I know a lot of interesting people. Some I’ve worked with, some I’ve met while traveling the world, some just owe me money. My name may be on the website, but it seems kind of boring if I’m the only person whose voice is heard here. So I’m bringing some of my friends to the site, as time permits. I’m not a podcasty kind of guy, so I’m just keeping things simple: one guest, six questions.
My guest this week is designer WILL HINDMARCH. He does an excellent job of covering his career at his website. In short, he is a writer, gamer designer, and extremely clever person. Over the years we have collaborated on a number of things. We worked together on the Feng Shui sourcebook Friends of the Dragon, which may (absolutely no guarantees) be one of the first places where flashbacks are suggested as an RPG story mechanic. Years later Will invited me to take part in his anthology The Bones: Us and Our Dice. Later still I had a chance to play in his cyberpunk adventure Always/Never/Now, which was one of the most entertaining roleplaying experiences I can recall. This doesn’t begin to touch on the scope of his work… like I said, check his bio. And now, let’s get to the questions!
Who are you? Please answer in exactly five words.
Writer, designer, gamer, mooncalf? Word.
What have you done over the last decade?
Not enough. Since 2002, either on staff or as a freelancer, I’ve put a fingerprint on something like 100+ publications, mostly in the game sector, and it still feels like I’m lagging behind prized contemporaries and luminaries.
In the past decade, I’ve gotten married, moved from city to city a few times, and learned a lot about writing, design, development, and production from some of the gaming hobby’s most-skilled people. I’ve achieved a few long-term goals from my past but I have a lot more still waiting to be realized. I’ve sailed on the surface and I’ve scraped the bottom of the sea, but at least I’m still here, chasing new goals. Advance, setback, pirouette, onward.
The big thing that I’ve done in the past ten years and get to know some of my favorite game designers, writers, and other creative folk in a way that goes beyond fan mail or a handshake. I count myself incredibly lucky for the company I’m allowed to keep. I’m surrounded by intimidating talents and wonderful hearts and cunning minds and while I haven’t yet made the mark (or all the games and books) that I so desperately wanted to make by this point, I am better primed to do those things now than I was before. I remain hopeful, most days.
Always, Never, or Now?
I wish the answer was “always.” I fear the answer is “never.” I know it isn’t “now.”
What’s your favorite game you didn’t create?
Tricky, this one. I have created a number of games close to zero. Most of my work has been on other people’s games, expansions, and supplements. Vexing.
Truth is, I am near-sighted when it comes to favorites—my favorite game is often the one that I am obsessed with in the moment, so not only does my favoritism juke and weave, it often doubles back and leads me through the woods to familiar groves after years away. Which is to say, I don’t know. I’ve singled out Castle Falkenstein as an answer to this question a few times, but there have been times when my favorite game was Wraith: The Oblivion, the Saga system (whether it’s powering fantastical or super-heroic roleplaying), and I’m plainly a sucker for the confluence of mechanics that make up Lady Blackbird. I’ve been playing a whole lot of 7 Wonders for the last year or so, too; I admire that game rather a lot.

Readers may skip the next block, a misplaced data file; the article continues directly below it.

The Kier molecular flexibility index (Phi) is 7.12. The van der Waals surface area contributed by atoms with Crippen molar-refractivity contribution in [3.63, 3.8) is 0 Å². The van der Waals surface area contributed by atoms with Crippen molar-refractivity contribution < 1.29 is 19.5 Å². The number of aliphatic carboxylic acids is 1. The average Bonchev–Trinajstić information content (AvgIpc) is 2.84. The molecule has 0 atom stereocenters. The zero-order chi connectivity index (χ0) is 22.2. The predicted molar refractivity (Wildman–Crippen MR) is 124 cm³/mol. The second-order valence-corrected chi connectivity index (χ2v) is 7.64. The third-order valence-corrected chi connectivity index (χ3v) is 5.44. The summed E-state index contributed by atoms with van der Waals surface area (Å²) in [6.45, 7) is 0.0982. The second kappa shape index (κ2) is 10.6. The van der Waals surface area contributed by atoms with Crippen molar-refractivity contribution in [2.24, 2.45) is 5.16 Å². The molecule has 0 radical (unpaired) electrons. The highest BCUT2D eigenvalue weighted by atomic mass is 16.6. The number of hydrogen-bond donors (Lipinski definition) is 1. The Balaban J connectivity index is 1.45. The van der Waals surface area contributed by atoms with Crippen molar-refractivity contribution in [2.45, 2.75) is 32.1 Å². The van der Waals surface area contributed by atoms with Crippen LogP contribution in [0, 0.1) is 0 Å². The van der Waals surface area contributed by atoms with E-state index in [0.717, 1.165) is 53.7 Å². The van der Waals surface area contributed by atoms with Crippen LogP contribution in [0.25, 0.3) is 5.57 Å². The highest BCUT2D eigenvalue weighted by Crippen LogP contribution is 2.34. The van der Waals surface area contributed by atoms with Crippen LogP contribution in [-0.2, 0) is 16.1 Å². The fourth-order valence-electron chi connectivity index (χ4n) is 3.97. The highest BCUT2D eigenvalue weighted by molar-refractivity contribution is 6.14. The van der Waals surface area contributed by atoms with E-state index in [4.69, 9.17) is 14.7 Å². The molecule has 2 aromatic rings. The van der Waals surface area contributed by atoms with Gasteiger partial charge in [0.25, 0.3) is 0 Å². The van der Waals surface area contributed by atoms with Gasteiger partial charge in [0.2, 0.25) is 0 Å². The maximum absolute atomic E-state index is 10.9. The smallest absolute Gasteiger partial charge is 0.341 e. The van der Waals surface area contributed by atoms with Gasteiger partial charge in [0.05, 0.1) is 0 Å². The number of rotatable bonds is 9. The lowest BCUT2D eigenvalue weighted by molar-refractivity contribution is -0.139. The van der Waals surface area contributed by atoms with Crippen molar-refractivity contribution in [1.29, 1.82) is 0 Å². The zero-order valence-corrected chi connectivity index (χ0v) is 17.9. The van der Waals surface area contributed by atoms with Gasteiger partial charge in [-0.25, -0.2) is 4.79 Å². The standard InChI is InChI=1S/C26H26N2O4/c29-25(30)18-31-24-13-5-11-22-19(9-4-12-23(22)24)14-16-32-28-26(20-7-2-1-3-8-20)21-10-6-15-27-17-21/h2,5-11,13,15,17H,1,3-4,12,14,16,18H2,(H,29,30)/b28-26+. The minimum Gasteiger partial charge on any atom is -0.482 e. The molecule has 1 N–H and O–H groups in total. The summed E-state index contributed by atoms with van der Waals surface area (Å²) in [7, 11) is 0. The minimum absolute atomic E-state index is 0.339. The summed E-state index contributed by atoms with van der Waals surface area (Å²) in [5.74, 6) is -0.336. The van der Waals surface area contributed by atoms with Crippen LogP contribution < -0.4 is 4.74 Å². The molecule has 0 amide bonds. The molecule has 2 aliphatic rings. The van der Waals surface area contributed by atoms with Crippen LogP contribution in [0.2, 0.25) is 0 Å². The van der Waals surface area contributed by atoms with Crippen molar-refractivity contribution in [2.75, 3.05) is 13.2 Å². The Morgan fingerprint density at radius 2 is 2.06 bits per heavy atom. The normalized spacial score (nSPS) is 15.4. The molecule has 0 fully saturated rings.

But my favorite game? It’s probably Thief: The Dark Project. That’s the most engaged and captivated I have ever been in actual play, and I was engaged and captivated something close to my maximum amount by that game. It builds a terrific world, tells a great tale, features wonderful characterization and mechanics, and is probably the most frightening game I have ever played.
If you were trapped on a desert island, what three dice would you take?
Probably 2d6 and 1d10. I can play a whole lot of my favorite RPGs with the sweet curve of 2d6 and the nice simple determination of a single ten-sider. Plus, if I can tally in the sand or make tick-marks on the tree(s), I can track successes and play all manner of great games calling for more dice. The sand will become a record of adventure, grooved all over with the scrap measurements of play, maybe even gridded out with a simple board for tracking coconut goblins and sea-smoothed stones standing in for bold adventurers.
When the sailors finally row up to rescue us, I’ll hold up my finger and be like, “Let’s just finish this round to see if we can save the lost treasure.”
What’s one of your favorite ways to set the mood when you’re running an RPG?
Music. I use a lot of tricks and techniques, from small talk to cadence to lighting, but music is one of my favorites because it’s like getting a whole secondary channel of mood and information into the play space. I can say one thing and let the music support or confound those words and create a situation or atmosphere that much more nuanced than I could do with just words alone. I’ve written a fair bit about this and hope to write more. A lot of what I do with music at the game table is intuitive but I’m eager to externalize it as actionable advice one day.